Alex De Minaur’s new fitness regime in spotlight after Australian Open heartbreak

Rising star Alex de Minaur is searching for answers after he was forced to withdraw from next week’s Australian Open due to an abdominal injury.

The 20-year-old suffered the injury against Canadian young gun Denis Shapovalov in a three-hour encounter at the ATP Cup on January 5, amid a chaotic start to his 2020 campaign where he played five intense matches in nine days.

The world No. 21 faced British No. 1 Daniel Evans four days after his meeting with Shapovalov, before playing a doubles match with Nick Kyrgios and then facing Spanish superstar Rafael Nadal – both matches went to three sets.

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Alex de Minaur stumbles during the ATP Cup.

Alex de Minaur stumbles during the ATP Cup.Source: AAP

Some have questioned the management of de Minaur’s workload ahead of the first Grand Slam of the year. can reveal the Sydneysider has changed fitness coaches in recent times, despite reaping the rewards of a comprehensive off-season ahead of last year’s Australian summer under the guidance of former Melbourne midfielder Tom Couch, who is now training American star Danielle Collins.

It is understood that de Minaur is now working with a Spanish high performance coach.

“We are definitely looking at what happened and what needs to improve,” de Minaur told on Friday.

“It is, obviously, not easy, but it’s what happens. We’ve got to improve on that and make sure it doesn’t happen again.”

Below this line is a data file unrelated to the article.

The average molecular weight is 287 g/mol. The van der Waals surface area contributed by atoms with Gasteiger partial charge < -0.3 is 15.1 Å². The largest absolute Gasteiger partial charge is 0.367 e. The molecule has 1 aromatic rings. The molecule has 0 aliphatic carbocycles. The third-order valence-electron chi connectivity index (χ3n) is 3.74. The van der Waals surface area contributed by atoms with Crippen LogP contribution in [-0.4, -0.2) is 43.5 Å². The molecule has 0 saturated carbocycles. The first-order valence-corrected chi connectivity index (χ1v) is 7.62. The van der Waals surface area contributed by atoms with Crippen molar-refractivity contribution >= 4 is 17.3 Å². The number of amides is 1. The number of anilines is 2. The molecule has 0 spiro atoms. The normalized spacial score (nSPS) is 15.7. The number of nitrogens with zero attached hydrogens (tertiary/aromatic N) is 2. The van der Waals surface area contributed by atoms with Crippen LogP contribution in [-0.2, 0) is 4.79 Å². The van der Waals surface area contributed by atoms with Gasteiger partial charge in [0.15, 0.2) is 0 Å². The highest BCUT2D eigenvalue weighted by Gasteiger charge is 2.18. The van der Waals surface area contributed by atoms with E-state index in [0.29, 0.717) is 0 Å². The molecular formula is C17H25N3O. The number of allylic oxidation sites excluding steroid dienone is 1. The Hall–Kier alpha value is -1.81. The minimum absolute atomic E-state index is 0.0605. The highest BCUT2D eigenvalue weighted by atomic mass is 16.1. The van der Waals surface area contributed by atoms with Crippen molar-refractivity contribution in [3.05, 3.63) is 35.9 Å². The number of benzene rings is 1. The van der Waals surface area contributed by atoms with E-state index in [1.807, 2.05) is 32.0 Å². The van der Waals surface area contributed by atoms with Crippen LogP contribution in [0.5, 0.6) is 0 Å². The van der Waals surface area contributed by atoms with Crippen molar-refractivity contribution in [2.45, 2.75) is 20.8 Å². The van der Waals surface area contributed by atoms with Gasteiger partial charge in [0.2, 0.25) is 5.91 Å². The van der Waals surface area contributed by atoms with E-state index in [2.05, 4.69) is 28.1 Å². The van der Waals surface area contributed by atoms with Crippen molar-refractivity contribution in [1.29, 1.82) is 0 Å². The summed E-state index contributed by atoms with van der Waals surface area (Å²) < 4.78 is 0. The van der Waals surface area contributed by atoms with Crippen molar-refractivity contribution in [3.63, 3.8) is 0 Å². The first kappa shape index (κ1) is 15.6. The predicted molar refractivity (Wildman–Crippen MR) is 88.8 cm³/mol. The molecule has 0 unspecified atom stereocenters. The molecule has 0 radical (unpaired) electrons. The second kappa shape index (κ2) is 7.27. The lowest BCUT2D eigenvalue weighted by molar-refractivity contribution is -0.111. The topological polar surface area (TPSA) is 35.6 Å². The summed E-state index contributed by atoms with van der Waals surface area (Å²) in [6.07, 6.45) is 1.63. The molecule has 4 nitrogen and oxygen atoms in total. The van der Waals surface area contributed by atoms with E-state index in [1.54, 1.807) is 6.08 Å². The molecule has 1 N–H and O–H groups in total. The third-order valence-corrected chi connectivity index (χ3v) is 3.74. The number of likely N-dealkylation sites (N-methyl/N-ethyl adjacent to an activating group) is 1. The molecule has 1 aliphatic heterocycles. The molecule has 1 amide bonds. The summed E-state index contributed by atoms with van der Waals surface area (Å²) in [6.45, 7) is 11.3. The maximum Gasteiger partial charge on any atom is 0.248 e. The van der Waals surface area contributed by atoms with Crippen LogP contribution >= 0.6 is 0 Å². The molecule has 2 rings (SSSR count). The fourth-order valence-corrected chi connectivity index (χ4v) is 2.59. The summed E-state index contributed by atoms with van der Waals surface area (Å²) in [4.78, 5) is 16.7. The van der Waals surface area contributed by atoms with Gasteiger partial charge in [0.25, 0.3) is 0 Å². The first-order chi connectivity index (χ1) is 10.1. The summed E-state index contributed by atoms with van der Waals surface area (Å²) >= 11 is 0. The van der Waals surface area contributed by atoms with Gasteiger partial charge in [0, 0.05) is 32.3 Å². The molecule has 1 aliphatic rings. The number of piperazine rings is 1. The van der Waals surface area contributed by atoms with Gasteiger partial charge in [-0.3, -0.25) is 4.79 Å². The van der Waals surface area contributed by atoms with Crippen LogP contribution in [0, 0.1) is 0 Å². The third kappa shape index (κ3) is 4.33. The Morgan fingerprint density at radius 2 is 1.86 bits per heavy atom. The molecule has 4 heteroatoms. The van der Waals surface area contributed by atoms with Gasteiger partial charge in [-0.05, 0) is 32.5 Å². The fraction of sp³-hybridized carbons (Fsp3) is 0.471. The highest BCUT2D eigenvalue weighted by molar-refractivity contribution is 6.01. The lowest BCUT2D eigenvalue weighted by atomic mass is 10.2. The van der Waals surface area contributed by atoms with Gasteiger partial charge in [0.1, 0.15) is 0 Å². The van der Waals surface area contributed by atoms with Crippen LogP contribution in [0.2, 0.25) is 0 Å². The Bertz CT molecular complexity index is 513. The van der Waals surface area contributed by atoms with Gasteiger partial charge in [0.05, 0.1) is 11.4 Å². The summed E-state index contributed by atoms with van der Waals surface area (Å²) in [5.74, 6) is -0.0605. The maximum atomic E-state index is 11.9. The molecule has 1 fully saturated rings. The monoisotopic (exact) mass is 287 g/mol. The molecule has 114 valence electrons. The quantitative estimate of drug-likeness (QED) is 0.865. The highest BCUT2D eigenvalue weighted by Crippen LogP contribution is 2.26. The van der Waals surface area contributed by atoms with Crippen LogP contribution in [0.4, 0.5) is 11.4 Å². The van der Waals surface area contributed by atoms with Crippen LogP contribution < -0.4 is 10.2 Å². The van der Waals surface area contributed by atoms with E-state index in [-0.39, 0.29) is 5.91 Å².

Rafael Nadal looks at Alex de Minaur during the ATP Cup.

Rafael Nadal looks at Alex de Minaur during the ATP Cup.Source: AFP

de Minaur’s decision to pull out from the Australian Open rocked the tennis fraternity on Thursday afternoon.

The dual Australian and Spanish citizen said he agonised over the decision – even contemplating serving underarm – but wasn’t prepared to put his long-term health at risk to play injured at Melbourne Park.

“It is not fun, that’s for sure. It has been a tough couple of days, but at the end of the day, it is what it is. It is part of the sport. now I’ve got to look at the future; I can’t dwell on the past; I need to focus on my recovery,” he said.

“I thought of every single way I could come out and step on court, even if it meant serving underarm or serving at 50 per cent. But the risks were far too great.

“I was very close to getting a grade three tear, which would then involve stitches and way more recovery time and potentially haunt me for the rest of my career. I had to look at the bigger picture. It was the right decision.”

Alex de Minaur reaches for a shot during the ATP Cup in Sydney.

Alex de Minaur reaches for a shot during the ATP Cup in Sydney.Source: AP

World No. 10 Gael Monfils, who has endured more than his fair share of injuries during his 16 years on the ATP Tour, believes de Minaur made a wise choice.

“I think you can end up being very impatient, especially when it is your own home Grand Slam you try to make it,” Monfils told from an event launching Asics newest tennis shoe.

“I think he is being very smart. He is very young and is an unbelievable talent, but he has plenty of time, you know?

“Hopefully he can have a speedy recovery because he was playing very good last year. It is bad luck for him.”

Australian team captain Lleyton Hewitt speaks to Alex de Minaur at the ATP Cup.

Australian team captain Lleyton Hewitt speaks to Alex de Minaur at the ATP Cup.Source: AAP

US Open champion Sam Stosur was driving through Melbourne on Thursday when she heard the news that left many Australians disappointed, especially the No. 1 ranked male in the country.

“I can only imagine how disappointed he is having to withdrawal,” Stosur said.

“I’ve only missed one Aussie Open in my career and hopefully this is the only one he has to miss.

“When you can’t be a part of your home Grand Slam – or any Grand Slam – it is a gutted feeling. Credit to him for turning up today and putting on a smile. I’m sure he is hurting, I’m really disappointed for him.”

de Minaur expects to return to action within four weeks and is setting his sights on making deep runs at Roland Garros and Wimbledon, ahead of the Tokyo Olympics in July and August.


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